and I am reveling in it. The air hereabouts will make you giddier than a toddler on helium right now, so full of the scent of peonies and new-mown hay and sun-warmed pines you want to just keel over and breathe all day in appreciation. I suppose I would feel differently if I had hay fever, but fortunately, Mama Nature gifted me with a nose oblivious to pollen. Soon I will wander out into the sunshine that wilts half the people I know and mow my yard in the middle of the day instead of sensibly waiting until evening. Evening is for riding, when the horses regain sufficient pep from their afternoon tail-swishing naps.
Living where I do, on 20 acres of mostly pasture and a small (and growing) patch of mixed fir and pine trees, really does feel like Heaven to me. And I suppose, given my up-and-down state of health, it is sort of like living in Heaven's shadow, because I have no idea how much longer I will get to enjoy it. But none of us do, so I am tickled I lived long enough to see another Triple Crown winner (yessss!!), to watch the shoots off my grandfather's yellow rose bushes bloom again and spread their perfume around my house, and to sit on my deck in the slow cooling of the evening and watch the old doe who comes every dawn and dusk to pick her way through my pasture.
I have also had more time recently to get back to the business of writing. A new short story Sunday (woohoo!) and steady forward progress on revising my epic fantasy/soft SF series "Fate's Arrow." Oh, how I want those out of the drawer! And, the nastier side of the writing biz: drumming up book sales. I have been a piker about promoting my own books because, just like everybody else, I don't want to read constant "buy me!" stuff on author's blogs. I am not keen on doing that to my readers, either. It is, however, necessary, if one does not want to die unread, so I've been prepping for blog tours today, and ran across this excerpt from my Civil War ghost story/fantasy, not coincidentally named "In Heaven's Shadow." It still makes me smile.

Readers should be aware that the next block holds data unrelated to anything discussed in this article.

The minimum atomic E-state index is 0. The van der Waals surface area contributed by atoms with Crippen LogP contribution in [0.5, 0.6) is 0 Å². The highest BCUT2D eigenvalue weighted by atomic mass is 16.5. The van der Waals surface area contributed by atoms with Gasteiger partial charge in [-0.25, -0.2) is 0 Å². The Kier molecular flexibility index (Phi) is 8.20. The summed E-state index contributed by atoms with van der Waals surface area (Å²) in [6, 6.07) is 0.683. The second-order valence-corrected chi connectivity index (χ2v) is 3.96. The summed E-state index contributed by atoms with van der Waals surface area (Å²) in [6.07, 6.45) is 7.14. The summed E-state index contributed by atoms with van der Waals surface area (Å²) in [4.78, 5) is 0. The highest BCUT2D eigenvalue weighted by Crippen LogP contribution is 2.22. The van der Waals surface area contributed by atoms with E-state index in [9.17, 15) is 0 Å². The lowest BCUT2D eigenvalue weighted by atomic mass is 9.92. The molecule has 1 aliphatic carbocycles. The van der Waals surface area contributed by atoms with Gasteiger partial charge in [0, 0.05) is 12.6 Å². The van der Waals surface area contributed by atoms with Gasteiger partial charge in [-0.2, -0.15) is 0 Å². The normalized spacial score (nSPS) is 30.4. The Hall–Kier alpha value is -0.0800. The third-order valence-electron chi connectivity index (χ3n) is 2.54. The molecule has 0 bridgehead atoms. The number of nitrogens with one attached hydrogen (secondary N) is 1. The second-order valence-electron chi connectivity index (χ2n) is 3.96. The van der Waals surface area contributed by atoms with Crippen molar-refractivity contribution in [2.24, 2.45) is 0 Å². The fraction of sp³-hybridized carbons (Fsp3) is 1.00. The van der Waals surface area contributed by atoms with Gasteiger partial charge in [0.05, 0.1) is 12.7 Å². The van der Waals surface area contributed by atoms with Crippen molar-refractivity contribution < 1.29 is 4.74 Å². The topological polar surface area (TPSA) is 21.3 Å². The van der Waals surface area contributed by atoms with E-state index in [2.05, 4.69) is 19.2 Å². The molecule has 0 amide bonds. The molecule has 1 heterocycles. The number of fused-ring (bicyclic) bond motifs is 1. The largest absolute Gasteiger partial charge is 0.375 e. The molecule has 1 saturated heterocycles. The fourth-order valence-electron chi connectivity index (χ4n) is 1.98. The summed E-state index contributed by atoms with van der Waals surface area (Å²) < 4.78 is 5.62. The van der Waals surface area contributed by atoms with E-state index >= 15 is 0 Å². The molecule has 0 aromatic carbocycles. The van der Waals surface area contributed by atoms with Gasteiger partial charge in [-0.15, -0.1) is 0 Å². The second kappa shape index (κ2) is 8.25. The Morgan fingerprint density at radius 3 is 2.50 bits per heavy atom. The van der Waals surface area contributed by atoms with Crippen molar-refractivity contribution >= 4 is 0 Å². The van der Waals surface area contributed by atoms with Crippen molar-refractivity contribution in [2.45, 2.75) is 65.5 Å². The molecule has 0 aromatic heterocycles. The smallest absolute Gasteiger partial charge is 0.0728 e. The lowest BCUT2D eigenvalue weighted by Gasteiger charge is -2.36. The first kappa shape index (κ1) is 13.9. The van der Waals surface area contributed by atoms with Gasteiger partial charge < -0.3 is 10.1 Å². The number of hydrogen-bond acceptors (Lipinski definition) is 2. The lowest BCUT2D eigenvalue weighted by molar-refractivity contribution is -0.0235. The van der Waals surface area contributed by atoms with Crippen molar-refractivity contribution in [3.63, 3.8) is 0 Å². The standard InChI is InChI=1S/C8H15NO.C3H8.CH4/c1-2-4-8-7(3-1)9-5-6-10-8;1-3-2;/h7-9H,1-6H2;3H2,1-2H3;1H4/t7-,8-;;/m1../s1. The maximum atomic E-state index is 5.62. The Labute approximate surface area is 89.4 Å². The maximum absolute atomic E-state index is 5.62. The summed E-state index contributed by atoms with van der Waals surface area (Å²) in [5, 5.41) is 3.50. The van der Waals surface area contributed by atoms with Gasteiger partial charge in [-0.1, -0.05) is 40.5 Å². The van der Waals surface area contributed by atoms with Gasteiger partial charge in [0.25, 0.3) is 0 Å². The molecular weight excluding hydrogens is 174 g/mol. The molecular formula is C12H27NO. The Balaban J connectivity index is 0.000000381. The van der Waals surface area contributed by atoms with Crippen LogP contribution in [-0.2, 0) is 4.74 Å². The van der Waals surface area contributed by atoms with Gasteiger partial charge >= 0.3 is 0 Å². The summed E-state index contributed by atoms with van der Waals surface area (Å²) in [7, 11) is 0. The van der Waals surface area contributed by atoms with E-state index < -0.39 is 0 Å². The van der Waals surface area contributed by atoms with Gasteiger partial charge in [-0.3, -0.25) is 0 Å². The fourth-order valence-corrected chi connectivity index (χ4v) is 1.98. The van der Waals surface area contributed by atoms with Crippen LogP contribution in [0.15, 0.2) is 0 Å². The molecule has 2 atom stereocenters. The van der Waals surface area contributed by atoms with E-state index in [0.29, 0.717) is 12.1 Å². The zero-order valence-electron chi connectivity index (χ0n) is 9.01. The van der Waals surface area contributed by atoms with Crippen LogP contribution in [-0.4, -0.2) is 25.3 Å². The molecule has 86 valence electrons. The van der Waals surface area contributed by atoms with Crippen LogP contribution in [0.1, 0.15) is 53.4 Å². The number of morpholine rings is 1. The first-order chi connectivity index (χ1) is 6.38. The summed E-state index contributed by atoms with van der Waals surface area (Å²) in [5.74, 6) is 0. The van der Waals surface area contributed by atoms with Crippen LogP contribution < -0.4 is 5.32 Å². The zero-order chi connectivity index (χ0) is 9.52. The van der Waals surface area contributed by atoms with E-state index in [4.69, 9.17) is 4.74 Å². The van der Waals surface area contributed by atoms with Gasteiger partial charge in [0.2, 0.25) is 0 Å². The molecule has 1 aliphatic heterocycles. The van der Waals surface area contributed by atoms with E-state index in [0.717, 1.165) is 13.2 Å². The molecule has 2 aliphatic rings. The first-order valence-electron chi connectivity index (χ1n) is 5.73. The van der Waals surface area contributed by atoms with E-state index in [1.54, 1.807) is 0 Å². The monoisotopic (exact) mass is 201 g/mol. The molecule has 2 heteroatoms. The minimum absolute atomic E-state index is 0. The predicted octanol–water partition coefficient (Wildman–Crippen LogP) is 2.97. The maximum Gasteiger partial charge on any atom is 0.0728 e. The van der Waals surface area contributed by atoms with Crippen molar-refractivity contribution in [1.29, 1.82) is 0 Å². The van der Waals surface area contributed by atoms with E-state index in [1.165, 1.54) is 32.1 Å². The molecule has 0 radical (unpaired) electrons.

“Lilith!” Joab roared on top of Bert’s, “Miz Stark!”
Bert disappeared from the doorway. Joab stepped toward her; she tried to hush herself up but couldn’t manage it. Her ribs hurt and she couldn’t breathe, and still the giggles just kept bubbling up out of her. Pretty soon she caught a wispy movement in the corner of her eye and saw the giggles turning to little floaty sparks bouncing around her like soap bubbles. The nearside mule snorted at one and bounced it back toward her. It splatted into another one, and they rained light all over the dirt in the barnyard and laid there, glowing sort of silvery gold.
“What in hell…?”
That was Bert, arrived in the yard still clutching his pistol and staring like an owl. Lilith knew she couldn’t explain if she tried all year. She gave up on the notion and just let the giggles take her.
Joab squatted down in the dirt beside her. “Come on now, pull yourself together. Bert thinks you’re loonier than Abe Lincoln. What’s the matter with you?”
Lilith tried to stop but discovered she couldn’t. She fought to take a deep breath and get control of herself. Her lungs seemed locked up somehow, and she just couldn’t stop laughing. “Hysterical,” Joab muttered, sounding so disgusted that Lilith wanted to slap him but couldn’t manage that, either.
She floundered around, trying to get to her feet, and found Bert Cummings waving a hand down in her face. She reached up to take it.
“Lilith Stark! What in the name of God are you doing?”
Even the mules shied from the outrage in the Reverend Fisk’s voice.You can find the whole thing anywhere books are sold, but this link goes to Amazon. I would be tickled if you'd give it a try, and if you like it, how about a review? Thanks!
I promise to do another Horses in Fiction very soon, perhaps Thursday. Does anybody want a particular question answered?